02.03.12 2:40 AM ET
Going Public, Facebook Will Make Mark Zuckerberg at Least $21 Billion
Back in the old days, which is to say 2004, the planet was agog over the vast riches of a pair of puppies named Sergey Brin and Larry Page. The cofounders of Google, both Brin and Page turned 31 that year, but on the day Google went public, each was worth $3.9 billion.
Now here comes Mark Zuckerberg, who makes Brin and Page’s introduction into the billionaire boys’ club look modest by comparison. On that day in the not-so-distant future when Facebook goes public, Zuckerberg is expected to have a net worth of between $21 billion and $28 billion—more if investors greet the company with a healthy first-day bounce. (Shares of Google, for instance, popped 18 percent on their first day of trading.)
At $28 billion, Zuckerberg would rank as the fourth-richest person in the country, behind only Bill Gates (56 years old), Warren Buffett (81), and Larry Ellison, the 67-year-old cofounder of software giant Oracle.
Even if Facebook’s stock-market debut is modest, it would still place Zuckerberg on a list of the top 10 richest Americans. At $21 billion, he’d rank just behind Sheldon Adelson, the 78-year-old casino mogul who stands as Newt Gingrich’s top financial supporter, and the Koch brothers, deep-pocketed right-wingers who have helped fund the Tea Party. And Zuckerberg would rank ahead of the Google founders, who are worth around $17 billion apiece, and Amazon.com founder Jeff Bezos, worth $18 billion as of the most recent Forbes list ranking the world’s richest people.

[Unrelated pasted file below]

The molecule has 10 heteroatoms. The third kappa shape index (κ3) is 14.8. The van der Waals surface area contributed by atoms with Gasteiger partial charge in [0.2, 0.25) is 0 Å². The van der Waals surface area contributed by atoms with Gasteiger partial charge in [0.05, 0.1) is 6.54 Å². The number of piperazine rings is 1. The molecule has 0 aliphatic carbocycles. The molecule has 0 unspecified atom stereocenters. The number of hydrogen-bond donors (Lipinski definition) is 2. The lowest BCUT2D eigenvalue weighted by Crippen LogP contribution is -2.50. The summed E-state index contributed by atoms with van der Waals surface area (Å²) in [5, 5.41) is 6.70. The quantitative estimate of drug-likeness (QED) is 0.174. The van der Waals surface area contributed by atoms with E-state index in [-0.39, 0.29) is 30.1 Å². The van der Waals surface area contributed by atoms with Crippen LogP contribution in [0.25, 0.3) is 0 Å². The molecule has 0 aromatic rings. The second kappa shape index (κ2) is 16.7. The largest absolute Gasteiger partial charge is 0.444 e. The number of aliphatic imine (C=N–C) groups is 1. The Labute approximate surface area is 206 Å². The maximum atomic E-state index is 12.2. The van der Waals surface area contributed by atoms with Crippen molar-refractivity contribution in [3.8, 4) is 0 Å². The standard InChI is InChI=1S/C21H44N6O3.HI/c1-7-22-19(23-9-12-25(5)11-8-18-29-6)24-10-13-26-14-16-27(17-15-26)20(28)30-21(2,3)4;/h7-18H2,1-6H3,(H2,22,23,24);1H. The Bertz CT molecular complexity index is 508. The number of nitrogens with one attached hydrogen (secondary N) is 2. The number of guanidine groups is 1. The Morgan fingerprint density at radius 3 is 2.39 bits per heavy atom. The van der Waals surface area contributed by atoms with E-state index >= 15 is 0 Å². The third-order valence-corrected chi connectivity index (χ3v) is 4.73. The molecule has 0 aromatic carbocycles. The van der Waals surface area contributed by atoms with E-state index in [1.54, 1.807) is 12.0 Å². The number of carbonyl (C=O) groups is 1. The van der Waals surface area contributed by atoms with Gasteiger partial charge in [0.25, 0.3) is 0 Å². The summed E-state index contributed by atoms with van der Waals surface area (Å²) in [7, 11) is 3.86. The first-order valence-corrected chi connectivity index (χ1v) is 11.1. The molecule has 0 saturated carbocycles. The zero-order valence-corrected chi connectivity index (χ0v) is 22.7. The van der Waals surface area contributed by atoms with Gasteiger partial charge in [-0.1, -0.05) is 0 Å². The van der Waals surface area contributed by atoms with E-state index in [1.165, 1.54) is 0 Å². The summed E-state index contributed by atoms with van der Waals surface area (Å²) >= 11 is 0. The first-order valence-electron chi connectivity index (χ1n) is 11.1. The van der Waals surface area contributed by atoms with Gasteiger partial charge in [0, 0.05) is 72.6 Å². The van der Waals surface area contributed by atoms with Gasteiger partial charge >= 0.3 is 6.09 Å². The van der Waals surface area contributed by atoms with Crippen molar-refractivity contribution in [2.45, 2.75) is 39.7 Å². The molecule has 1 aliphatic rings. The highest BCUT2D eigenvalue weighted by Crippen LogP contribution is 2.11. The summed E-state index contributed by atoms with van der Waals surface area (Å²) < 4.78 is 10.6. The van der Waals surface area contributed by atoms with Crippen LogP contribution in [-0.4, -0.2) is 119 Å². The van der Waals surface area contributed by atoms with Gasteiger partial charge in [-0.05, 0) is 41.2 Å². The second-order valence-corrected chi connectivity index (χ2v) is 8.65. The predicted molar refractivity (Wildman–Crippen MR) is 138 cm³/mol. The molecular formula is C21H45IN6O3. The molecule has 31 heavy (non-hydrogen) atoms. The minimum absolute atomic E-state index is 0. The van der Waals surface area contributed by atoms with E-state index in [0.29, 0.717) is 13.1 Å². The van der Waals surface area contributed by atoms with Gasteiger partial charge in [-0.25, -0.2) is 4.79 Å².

What kind of billionaire would Zuckerberg be? That, of course, brings us into the realm of speculation. It’s a safe bet, however, that he won’t be a Bezos or an Ellison, each of whom has a reputation as billionaire skinflint more interested in pet projects than in philanthropy. Already in 2010, when his billions were largely theoretical (and his reputation suffered because of a certain popular feature film written by Aaron Sorkin), Zuckerberg made a $100 million commitment to improving the Newark, N.J., public schools.
My hunch is that Zuckerberg will be more like Gates. For years, Gates, despite his billions, disappointed the philanthropic world by giving away only the smallest sliver of his net worth. His claim: he was too busy running Microsoft to pay any attention to anything else. But then the Department of Justice charged Microsoft with abusing its monopoly powers, and Gates’s reputation, along with that of the company he had cofounded, suffered—and, lo and behold, Gates started opening up his wallet. Today, the Bill and Melinda Gates Foundation stands as the world’s largest, having given away $2.6 billion in 2010 alone.
That’s potentially good news for the globe’s charitable organizations. Like Gates, Zuckerberg has infinite wealth, and he seems monomaniacal in his desire to see Facebook beat back any and all rivals. But at the same time—with constant controversies over its privacy policies and resentments over the cavalier way Facebook treats the content we as users have contributed to the site—it seems Zuckerberg will have plenty of PR reasons to prove to the rest of us what a kindhearted and generous guy he truly is.